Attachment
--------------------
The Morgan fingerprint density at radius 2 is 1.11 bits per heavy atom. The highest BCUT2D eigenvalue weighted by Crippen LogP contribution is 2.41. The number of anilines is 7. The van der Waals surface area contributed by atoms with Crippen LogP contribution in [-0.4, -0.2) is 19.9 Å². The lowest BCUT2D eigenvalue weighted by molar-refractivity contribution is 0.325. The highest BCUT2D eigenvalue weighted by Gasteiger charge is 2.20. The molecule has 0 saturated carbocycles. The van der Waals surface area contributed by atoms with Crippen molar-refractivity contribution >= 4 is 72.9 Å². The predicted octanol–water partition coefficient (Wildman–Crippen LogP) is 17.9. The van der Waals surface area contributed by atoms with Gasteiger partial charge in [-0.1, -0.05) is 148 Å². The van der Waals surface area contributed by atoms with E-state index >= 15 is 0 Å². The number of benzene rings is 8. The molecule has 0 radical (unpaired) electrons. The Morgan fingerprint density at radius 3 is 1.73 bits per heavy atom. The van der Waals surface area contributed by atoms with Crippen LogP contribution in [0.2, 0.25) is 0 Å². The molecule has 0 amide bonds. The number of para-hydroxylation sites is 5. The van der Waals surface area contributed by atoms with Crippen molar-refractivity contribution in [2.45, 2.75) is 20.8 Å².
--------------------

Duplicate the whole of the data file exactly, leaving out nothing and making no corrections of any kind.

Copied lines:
The Morgan fingerprint density at radius 2 is 1.11 bits per heavy atom. The highest BCUT2D eigenvalue weighted by Crippen LogP contribution is 2.41. The number of anilines is 7. The van der Waals surface area contributed by atoms with Crippen LogP contribution in [-0.4, -0.2) is 19.9 Å². The lowest BCUT2D eigenvalue weighted by molar-refractivity contribution is 0.325. The highest BCUT2D eigenvalue weighted by Gasteiger charge is 2.20. The molecule has 0 saturated carbocycles. The van der Waals surface area contributed by atoms with Crippen molar-refractivity contribution >= 4 is 72.9 Å². The predicted octanol–water partition coefficient (Wildman–Crippen LogP) is 17.9. The van der Waals surface area contributed by atoms with Gasteiger partial charge in [-0.1, -0.05) is 148 Å². The van der Waals surface area contributed by atoms with E-state index >= 15 is 0 Å². The number of benzene rings is 8. The molecule has 0 radical (unpaired) electrons. The Morgan fingerprint density at radius 3 is 1.73 bits per heavy atom. The van der Waals surface area contributed by atoms with Crippen LogP contribution in [0.2, 0.25) is 0 Å². The molecule has 0 amide bonds. The number of para-hydroxylation sites is 5. The van der Waals surface area contributed by atoms with Crippen molar-refractivity contribution in [2.45, 2.75) is 20.8 Å².